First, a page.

Programming note: The newsletter will take a break on Monday, Jan. 16 for the Martin Luther King, Jr. holiday. We’ll be back in your inbox Tuesday, Jan. 17.
California’s projected $22.5 billion deficit means budget cuts are almost inevitable — much to the chagrin of climate activists, public health advocates and others who have criticized Gov. Gavin Newsom’s proposal since its unveiling this week.
We can also expect to see pushback from the Legislature on Newsom’s proposals to cut money for public transit.
State Sen. Scott Wiener, a San Francisco Democrat, let it be known Thursday that he is analyzing the impacts on transit — and potentially forming a “big coalition” to fight the proposal. That would include transit agencies, advocates and others in the Legislature.
- Wiener: “There are a lot of people in general, and a number of people in the Legislature, who are deeply concerned with the future of transportation given the fiscal cliff that agencies are going to experience in the next one to two years as federal emergency funds run out, but ridership has not fully rebounded yet. It could lead to significant service cuts, which is a downward death spiral for some of these agencies.”
What Wiener is raising alarms about is on page 51 of Newsom’s proposed budget, as part of the climate change section, since transit is key to reducing greenhouse gas emissions:
- A $2 billion cut (in intercity projects) from the $7.7 billion set aside for transit capital infrastructure;
- A $200 million cut to bicycle and pedestrian programs;
- Delaying $350 million in funding to improve rail crossing safety from 2023-24 to 2025-26.
Sen. Nancy Skinner, the Oakland Democrat who leads the Senate Budget Committee, said she agrees with the governor’s approach to shifting or delaying funding except for core programs such as health care and childcare.
But is transit funding appropriate to delay? “The Legislature will have a lot of discussion about that,” she told CalMatters. “I think everyone in the Legislature would not want to have any funding shift, for example, for a public service like transit.”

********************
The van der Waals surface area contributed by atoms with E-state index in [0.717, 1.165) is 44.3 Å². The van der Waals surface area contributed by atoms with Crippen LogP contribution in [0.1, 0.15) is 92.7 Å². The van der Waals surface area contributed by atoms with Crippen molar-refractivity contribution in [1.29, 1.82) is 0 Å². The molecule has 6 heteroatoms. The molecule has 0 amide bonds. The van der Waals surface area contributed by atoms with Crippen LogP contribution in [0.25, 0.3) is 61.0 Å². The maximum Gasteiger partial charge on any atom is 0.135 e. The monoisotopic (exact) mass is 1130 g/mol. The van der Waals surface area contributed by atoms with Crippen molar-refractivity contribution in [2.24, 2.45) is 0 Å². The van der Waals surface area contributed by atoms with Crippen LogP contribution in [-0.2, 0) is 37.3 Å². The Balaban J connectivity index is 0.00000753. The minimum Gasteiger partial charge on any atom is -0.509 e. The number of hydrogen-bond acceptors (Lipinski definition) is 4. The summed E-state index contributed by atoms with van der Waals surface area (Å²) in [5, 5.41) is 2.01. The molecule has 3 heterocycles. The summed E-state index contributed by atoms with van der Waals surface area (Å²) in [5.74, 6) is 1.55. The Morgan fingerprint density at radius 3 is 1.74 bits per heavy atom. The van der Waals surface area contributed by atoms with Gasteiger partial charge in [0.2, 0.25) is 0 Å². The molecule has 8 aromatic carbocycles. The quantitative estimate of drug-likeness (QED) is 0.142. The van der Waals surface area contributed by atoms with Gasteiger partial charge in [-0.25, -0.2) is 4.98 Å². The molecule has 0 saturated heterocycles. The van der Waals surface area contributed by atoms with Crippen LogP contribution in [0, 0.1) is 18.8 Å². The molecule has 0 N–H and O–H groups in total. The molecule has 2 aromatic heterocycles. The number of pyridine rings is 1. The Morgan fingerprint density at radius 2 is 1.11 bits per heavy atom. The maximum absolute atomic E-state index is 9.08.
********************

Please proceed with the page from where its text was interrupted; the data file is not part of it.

Transit agencies were hit hard during the COVID pandemic — especially in the Bay Area, which both Wiener and Skinner represent.
- Michael Pimentel, executive director of the California Transit Association: “We’re going to be working with the Legislature throughout this budget process to identify a path forward to restoring the proposed cuts — but also to address this operational funding shortfall that agencies across the state are facing.”
If the revenue picture improves, it’s possible that the cuts will be restored and delays canceled.
Transit is also on the mind of state Sen. Lena Gonzalez, a Democrat from Long Beach and chairperson of the Senate Transportation Committee, who said she plans to introduce a bill to ensure the state moves forward on its Clean Transportation Program with “sustainable funding to reduce transportation-related emissions and improve air quality for a healthier future for our families, especially those historically overburdened by pollution.”
And Sen. Maria Elena Durazo, a Los Angeles Democrat and chairperson of the budget subcommittee on transportation, said last year’s investments in transit reflect the state’s focus on regional equity, completion of major projects, and leveraging federal funds.
- Durazo: “If we are serious about climate mitigation and improving mobility and quality of life for all Californians, we must follow through on these investments.”
But transit advocates are also angry at Newsom for vetoing a bill last year that would have created more reduced fare pilot programs, including for students. Advocacy group MoveLA rallied at the state Capitol on Tuesday to lobby again for free student passes.
- More budget news: The nonpartisan Legislative Analyst’s Office today will release an initial review of the governor’s proposed budget, with more detailed reports in coming weeks. In November, the analyst estimated the projected deficit at $24 billion, slightly higher than Newsom’s Finance Department. The LAO also noted it expected higher inflation to persist — and that might require further spending reductions to balance the budget.